Are you up for a challenge this year? If you’ve tried to improve your health in the past by going all out and gotten discouraged, this year you can take it step by step with mini challenges every month. Do it alone or if you like a bit of friendly competition and support, you can enlist friends and family.
By setting out a new challenge each month, not only will you likely try new foods and habits, but you will be making positive changes over time. This is less overwhelming and can improve your chances of sticking with it.
You can make up your own, but here I’ve provided a different challenge for each month for 2017. Even if you do them alone, get on social media or tell a friend or family member so you keep yourself accountable. Plus getting support from others can help encourage you to keep going.
Here are some suggestions for January to June. I’ll give you the rest of the suggestions for the remaining months in the summer. For now, you can get started with these.
January: Be aware of your portion sizes. Do you use large plates and fill them up? A serving size for meat, fish and poultry is about the size and thickness of your palm. When you get large servings when you eat out, ask for a doggy bag to bring food home for a meal the next day.
February: Replace pop/soda with water and herbal tea. For example, if you drink three cans of pop per day, replace one can per day with a glass of water or herbal tea. You can add cucumber, lemon, berries, or mint leaves to your water to add flavour. There are many teas to choose from such as rooibos, chamomile, ginger, or peppermint. The second week of February, replace two cans per day with water or tea, and increase it as the weeks pass. By doing this you will be ingesting a lot less sugar and fewer artificial sweeteners.
March: Replace sugary breakfast cereal with oatmeal. If you start your morning with a bowl of sugary cereal, you will experience a surge of energy followed by a crash. You can replace your cereal with oatmeal which will help you feel full longer. Add berries and nuts and seeds and a sprinkle of cinnamon to it to make it more flavourful and give you antioxidants and good fats. It will also help provide steady energy. Chia seeds, pumpkin seeds, walnuts, or ground flaxseeds are good options.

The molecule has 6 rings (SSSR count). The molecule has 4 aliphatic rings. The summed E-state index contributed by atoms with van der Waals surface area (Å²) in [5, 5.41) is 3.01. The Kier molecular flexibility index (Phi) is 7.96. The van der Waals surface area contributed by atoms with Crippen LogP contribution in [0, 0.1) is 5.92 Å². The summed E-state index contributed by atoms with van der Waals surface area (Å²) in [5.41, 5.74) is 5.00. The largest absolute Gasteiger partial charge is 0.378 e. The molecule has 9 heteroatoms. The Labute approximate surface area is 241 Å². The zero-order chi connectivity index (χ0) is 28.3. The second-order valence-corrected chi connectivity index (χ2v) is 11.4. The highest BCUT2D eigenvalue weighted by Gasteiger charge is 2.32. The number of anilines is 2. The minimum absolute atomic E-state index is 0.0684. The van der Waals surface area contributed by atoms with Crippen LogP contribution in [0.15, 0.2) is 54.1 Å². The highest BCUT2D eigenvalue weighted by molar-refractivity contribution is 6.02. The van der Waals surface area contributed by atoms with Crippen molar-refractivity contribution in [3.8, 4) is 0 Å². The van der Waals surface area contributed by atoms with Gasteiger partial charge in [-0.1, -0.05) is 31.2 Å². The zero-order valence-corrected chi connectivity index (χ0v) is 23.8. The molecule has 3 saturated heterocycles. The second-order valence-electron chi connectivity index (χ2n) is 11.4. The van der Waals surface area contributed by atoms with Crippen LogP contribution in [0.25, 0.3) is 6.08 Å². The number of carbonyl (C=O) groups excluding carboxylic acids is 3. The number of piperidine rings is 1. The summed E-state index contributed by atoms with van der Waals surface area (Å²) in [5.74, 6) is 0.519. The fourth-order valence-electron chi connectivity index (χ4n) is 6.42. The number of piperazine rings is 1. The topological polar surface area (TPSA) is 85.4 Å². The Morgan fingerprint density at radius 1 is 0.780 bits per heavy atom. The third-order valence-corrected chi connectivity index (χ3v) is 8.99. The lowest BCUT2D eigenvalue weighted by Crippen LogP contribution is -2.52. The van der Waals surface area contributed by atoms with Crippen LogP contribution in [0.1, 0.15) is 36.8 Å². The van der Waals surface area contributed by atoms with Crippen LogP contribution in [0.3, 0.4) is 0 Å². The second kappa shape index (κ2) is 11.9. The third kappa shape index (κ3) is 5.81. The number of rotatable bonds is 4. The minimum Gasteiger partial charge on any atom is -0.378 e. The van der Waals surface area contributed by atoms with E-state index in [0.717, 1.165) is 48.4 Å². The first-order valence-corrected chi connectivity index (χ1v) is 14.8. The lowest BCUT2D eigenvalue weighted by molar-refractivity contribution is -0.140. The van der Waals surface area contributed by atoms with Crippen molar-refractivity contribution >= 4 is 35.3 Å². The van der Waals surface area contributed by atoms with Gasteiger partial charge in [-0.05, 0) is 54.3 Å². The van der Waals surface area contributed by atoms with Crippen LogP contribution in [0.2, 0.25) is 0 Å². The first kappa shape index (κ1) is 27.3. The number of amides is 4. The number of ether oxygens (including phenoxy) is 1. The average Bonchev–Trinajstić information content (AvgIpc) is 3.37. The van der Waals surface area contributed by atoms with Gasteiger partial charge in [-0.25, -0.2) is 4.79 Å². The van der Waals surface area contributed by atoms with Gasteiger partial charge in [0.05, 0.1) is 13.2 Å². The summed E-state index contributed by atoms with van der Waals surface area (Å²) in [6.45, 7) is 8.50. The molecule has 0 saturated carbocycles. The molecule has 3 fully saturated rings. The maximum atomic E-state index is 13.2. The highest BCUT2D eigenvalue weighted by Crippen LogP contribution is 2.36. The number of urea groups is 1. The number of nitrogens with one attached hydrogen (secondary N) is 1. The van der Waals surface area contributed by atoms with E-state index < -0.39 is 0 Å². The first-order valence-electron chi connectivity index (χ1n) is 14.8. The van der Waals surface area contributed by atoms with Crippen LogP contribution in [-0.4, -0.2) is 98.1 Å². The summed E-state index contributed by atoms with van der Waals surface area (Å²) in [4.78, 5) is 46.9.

April: Try new fruits and vegetables. Perhaps you stick with the same few fruits and vegetables or rarely eat them at all. Branch out and try one new fruit and one new vegetable per week this month. Revisit veggies you might not like boiled and try roasting them instead. Don’t like the taste of spinach? Put a handful in a smoothie. You might not even notice it’s there. You could actually grow to like fruits and veggies you once couldn’t stand.
May: Get out in nature. Sometimes if you work a 9 to 5 job, you spend more time inside than outside. And with obligations outside of work, there might not be a lot of time to get out in nature if you don’t have a dog that needs regular walks. Explore trails, parks, and waterfronts if you have access to them. Schedule time for walks, bike rides, or even yoga in the park. Exposure to sunlight will help you get your vitamin D.
June: Pay attention to what you eat when you experience symptoms. Keeping a log of what you eat and any symptoms that arise can help you pinpoint which foods you might be sensitive to. Sometimes it isn’t easy to connect a food to symptoms when they happen a day or two or three later. When you write it down, you can go back and look for the possible culprit. Some symptoms to watch out for are headaches, bloating, fatigue, rashes, and sinus troubles.
Are you up for a challenge? If you’ve tried to improve your health in the past by going all out and wound up discouraged, this year you can take it step by step with mini challenges every month. Adopting healthier eating and lifestyle habits doesn’t have to be overwhelming and something to dread. Have fun with it. With a little planning and desire, you can make this year, and those to come, healthier.
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